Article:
There’s a couple of problems here, one extreme and the others niggling:

1) The biggest problem is that most retirement plans are run and managed by the states, not by the individual districts, and therefore lie outside the scope of any collective bargaining agreement. Here in Washington the Teacher Retirement Systems (TRS) are run by the Department of Retirement Services (for the defined benefit portion) and ICMA Retirement Corporation (for the defined contribution). Thus this is not a matter of “overhauling collective bargaining”; it’s something that is clearly a state prerogative.

2) Spinning off of the first point, it’s also something that is well within the power of the states to do. Here in Washington there are now three active TRS plans (1, 2, and 3, naturally). If you’ve been hired after 1996 you’re automatically on TRS3, which provides only 1% of the average of your “average yearly compensation” (AYC) for every year of service credit. As an example consider Mrs. Smith, who is seeking to retire at 60 after 37 years of teaching. Let’s also say that her final AYC was $60,000 a year:

37 years * 1 percent per year * $60,000 = $22,200 per year = $1850 per month

Were Mrs. Smith on TRS1 or 2 she would be able to claim 2% for every year of service credit, which would double her “defined benefit” pay to $44,400.

The folks who count the beans in Olympia decided long ago that TRS 1 and 2 would be too expensive. As a result TRS 3 was born, which cuts the defined benefit severely but requires that you put in a certain portion of your salary to a “defined contribution account,” which is managed by the state but completely your responsibility to fund and choose where the money goes.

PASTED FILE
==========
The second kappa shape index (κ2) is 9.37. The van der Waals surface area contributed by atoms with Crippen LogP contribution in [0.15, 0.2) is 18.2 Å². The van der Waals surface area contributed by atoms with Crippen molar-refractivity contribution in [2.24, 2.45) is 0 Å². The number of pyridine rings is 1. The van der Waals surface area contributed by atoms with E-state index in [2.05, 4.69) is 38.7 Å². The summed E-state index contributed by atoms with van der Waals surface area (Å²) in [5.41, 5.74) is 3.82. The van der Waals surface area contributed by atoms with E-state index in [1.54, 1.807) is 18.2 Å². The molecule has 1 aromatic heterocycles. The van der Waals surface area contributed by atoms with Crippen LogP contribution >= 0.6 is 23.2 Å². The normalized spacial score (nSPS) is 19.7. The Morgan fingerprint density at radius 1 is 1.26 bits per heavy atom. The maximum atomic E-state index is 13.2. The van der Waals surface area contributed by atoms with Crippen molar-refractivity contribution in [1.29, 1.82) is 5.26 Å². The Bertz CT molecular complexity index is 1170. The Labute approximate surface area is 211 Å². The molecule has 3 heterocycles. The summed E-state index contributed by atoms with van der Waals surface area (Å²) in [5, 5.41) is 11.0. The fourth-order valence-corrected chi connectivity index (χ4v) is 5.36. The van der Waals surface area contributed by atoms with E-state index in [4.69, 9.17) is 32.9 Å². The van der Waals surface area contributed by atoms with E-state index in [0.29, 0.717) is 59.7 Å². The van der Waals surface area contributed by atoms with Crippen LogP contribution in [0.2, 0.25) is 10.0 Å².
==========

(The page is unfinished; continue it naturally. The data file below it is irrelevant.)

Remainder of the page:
I’ll personally testify to the fact that the WEA is a powerful union with a lot of clout. If Washington State could change their retirement system to better fit the needs of today, then why can’t other states?

My ultimate question to Mr. Hess and Mr. West would be—is this enough flexibility, to your mind? The ultimate free market exercise would be to get the state out of the retirement business entirely and demand that teachers instead make their own choices about where the money goes, which would provide the ultimate in flexibility for career-changers. It’s tough to understand just where they want to go with retirement; the motivation is there, but they’re awfully muddy on the execution.

The next paragraph (on page 26) takes on health care. Sadly, it does it very poorly:

There is also mounting evidence to suggest that teacher benefit packages are poorly equipped to deal with the rising cost of health care. The Rhode Island Education Partnership published a 2005 study that compared benefits for public school teachers to those of employees in the state’s private sector. It found that in all of the private sector firms, managers had the discretion to select a health carrier and the design of the health-care plan, while none of the school districts in the study had that capability. More than 85 percent of the private sector contracts required employees to pick up more than 15 percent of their health-care costs, compared with none of the teacher contracts. Seventy-three percent of school districts provided health benefits to retirees at no cost, while none of the private firms did so. In short, it appears that—much like troubled industrial-era firms such as General Motors, the failed steel giants, and major airlines—school districts are sinking enormous sums into gold-plated benefits plans for workers and retirees that may prove unstable.